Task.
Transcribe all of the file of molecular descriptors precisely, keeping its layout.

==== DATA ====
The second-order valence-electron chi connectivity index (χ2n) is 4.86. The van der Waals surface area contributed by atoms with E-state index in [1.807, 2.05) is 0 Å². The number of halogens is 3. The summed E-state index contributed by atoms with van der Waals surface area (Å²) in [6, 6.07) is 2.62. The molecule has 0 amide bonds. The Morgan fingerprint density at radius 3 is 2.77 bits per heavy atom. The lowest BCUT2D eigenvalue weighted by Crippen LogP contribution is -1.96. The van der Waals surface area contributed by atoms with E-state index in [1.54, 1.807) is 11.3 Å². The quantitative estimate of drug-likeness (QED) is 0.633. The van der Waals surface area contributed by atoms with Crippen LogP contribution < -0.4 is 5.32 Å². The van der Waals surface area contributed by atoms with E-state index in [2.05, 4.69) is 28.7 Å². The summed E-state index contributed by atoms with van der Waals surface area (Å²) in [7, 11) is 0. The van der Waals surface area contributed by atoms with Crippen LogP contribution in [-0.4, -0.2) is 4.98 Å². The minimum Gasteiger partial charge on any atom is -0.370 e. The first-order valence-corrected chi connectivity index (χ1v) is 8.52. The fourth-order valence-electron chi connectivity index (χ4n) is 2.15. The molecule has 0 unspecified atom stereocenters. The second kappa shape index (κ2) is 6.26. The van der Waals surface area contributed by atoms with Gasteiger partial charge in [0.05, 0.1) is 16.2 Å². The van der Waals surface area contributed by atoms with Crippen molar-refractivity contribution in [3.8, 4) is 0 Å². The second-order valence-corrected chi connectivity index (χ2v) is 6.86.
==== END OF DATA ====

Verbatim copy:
The second-order valence-electron chi connectivity index (χ2n) is 4.86. The van der Waals surface area contributed by atoms with E-state index in [1.807, 2.05) is 0 Å². The number of halogens is 3. The summed E-state index contributed by atoms with van der Waals surface area (Å²) in [6, 6.07) is 2.62. The molecule has 0 amide bonds. The Morgan fingerprint density at radius 3 is 2.77 bits per heavy atom. The lowest BCUT2D eigenvalue weighted by Crippen LogP contribution is -1.96. The van der Waals surface area contributed by atoms with E-state index in [1.54, 1.807) is 11.3 Å². The quantitative estimate of drug-likeness (QED) is 0.633. The van der Waals surface area contributed by atoms with Crippen LogP contribution < -0.4 is 5.32 Å². The van der Waals surface area contributed by atoms with E-state index in [2.05, 4.69) is 28.7 Å². The summed E-state index contributed by atoms with van der Waals surface area (Å²) in [7, 11) is 0. The van der Waals surface area contributed by atoms with Crippen LogP contribution in [-0.4, -0.2) is 4.98 Å². The minimum Gasteiger partial charge on any atom is -0.370 e. The first-order valence-corrected chi connectivity index (χ1v) is 8.52. The fourth-order valence-electron chi connectivity index (χ4n) is 2.15. The molecule has 0 unspecified atom stereocenters. The second kappa shape index (κ2) is 6.26. The van der Waals surface area contributed by atoms with Gasteiger partial charge in [0.05, 0.1) is 16.2 Å². The van der Waals surface area contributed by atoms with Crippen molar-refractivity contribution in [3.8, 4) is 0 Å². The second-order valence-corrected chi connectivity index (χ2v) is 6.86.